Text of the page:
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Source: Spinler SA, De Denus S. Acute Coronary Syndromes. In: DiPiro JT, Talbert RL, Yee GC, Matzke GR, Wells BG, Posey LM, eds. Pharmacotherapy: A Pathophysiologic Approach. 8th ed. Accessed June 30, 2012.

  • Acute coronary syndromes (ACS) includes all clinical syndromes of acute myocardial ischemia resulting from an imbalance between myocardial oxygen demand and supply.

  • Diminished myocardial blood flow secondary to occlusive or partially occlusive coronary artery thrombus

  • Partially or completely occlusive clot forms on top of ruptured atherosclerotic plaque within coronary artery.
  • Release of adenosine diphosphate and thromboxane A2 from platelets produces vasoconstriction and platelet activation.
  • Activation of extrinsic coagulation cascade leads to formation of fibrin clot.
  • Ventricular remodeling after myocardial infarction (MI) may lead to heart failure (HF).

  • >1.2 million Americans experience ACS each year; 220,000 die of MI.
  • Up to 6.3 million emergency department visits each year are linked to possible ACS.
  • >17.6 million in U.S. have coronary heart disease (CHD).

  • Risk factor modification (smoking cessation; control of blood pressure, diabetes, dyslipidemia)

Signs and Symptoms

  • Symptoms: Chest discomfort (usually at rest), severe new-onset or increasing angina. Discomfort may radiate to shoulder, down left arm, or to back or jaw. Nausea, vomiting, diaphoresis, and shortness of breath may also occur.
  • Signs: Patients with ACS may present with signs of acute HF or dysrhythmias.

Means of Confirmation and Diagnosis

  • Use patient symptoms, past medical history, ECG, and troponin or CK-MB to stratify patients into low, medium, or high risk.

Laboratory Tests

  • Increased troponin I or T with a typical rise and fall indicates MI.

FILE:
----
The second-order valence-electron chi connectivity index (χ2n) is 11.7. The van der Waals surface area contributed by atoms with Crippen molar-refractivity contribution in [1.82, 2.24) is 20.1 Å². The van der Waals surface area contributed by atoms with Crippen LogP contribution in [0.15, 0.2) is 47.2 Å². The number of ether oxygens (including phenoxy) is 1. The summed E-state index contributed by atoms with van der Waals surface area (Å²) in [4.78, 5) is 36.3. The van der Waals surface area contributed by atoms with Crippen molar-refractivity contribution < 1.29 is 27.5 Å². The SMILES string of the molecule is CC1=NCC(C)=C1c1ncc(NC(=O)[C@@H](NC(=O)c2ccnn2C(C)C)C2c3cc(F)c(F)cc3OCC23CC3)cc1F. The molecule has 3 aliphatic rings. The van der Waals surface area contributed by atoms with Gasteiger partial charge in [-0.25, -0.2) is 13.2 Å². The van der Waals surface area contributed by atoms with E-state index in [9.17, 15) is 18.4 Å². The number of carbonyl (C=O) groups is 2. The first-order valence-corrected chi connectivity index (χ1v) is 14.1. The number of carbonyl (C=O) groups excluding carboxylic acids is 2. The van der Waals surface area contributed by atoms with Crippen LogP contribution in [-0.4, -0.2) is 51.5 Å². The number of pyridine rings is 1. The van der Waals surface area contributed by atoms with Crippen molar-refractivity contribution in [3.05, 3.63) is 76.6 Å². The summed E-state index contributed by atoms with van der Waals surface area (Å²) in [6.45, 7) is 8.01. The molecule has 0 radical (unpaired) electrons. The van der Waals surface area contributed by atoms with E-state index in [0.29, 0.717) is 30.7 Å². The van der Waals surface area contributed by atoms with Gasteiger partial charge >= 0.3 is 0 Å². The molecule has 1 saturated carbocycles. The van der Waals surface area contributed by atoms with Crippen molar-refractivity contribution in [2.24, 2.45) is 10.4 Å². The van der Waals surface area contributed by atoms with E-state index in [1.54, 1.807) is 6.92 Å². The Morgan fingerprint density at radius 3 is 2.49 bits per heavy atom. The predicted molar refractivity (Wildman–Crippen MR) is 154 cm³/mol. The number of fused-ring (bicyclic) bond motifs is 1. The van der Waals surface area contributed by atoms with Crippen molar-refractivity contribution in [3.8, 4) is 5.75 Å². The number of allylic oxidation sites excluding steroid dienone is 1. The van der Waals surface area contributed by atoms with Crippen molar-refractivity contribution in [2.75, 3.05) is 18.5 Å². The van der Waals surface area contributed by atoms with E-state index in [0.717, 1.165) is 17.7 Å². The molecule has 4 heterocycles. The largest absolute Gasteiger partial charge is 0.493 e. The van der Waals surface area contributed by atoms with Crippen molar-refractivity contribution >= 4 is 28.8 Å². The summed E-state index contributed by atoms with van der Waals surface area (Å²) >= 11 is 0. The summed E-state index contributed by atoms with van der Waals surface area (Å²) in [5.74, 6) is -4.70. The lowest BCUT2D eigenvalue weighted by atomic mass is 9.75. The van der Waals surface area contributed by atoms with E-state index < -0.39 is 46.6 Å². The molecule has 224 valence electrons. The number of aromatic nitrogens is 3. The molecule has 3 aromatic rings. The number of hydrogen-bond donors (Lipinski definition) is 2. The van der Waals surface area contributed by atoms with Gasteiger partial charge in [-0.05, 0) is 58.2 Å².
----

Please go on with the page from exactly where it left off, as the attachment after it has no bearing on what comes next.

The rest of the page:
• Increased CK-MB may be used if troponin test is not available.
  • Serum potassium and magnesium, glucose, serum creatinine, complete blood cell count (CBC), coagulation tests, and fasting lipid panel

Diagnostic Procedures

  • 12-lead ECG findings indicating myocardial ischemia or MI include ST-segment elevation, ST-segment depression, and T-wave inversion.
  • Classification of ACS
    • ST-segment elevation (STE) ACS or STE MI
    • Non–ST-segment elevation (NSTE) ACS, which includes non–ST-segment elevation myocardial infarction (NSTE MI) and unstable angina (UA)

Differential Diagnosis

  • Early restoration of blood flow to the infarct-related artery
  • Prevention of complications and death
  • Prevention of coronary artery reocclusion
  • Relief of ischemic chest discomfort
  • Resolution of ST-segment and T-wave changes on ECG

  • Hospital admission, oxygen if saturation <90%, continuous ST-segment monitoring, glycemic control, frequent vital sign measurement, bedrest, stool softeners, and pain relief
  • For patients with STE MI, attempt to reestablish coronary perfusion immediately (without evaluation of biochemical markers).
  • Obtain serial biochemical markers in patients with NSTE ACS who ...

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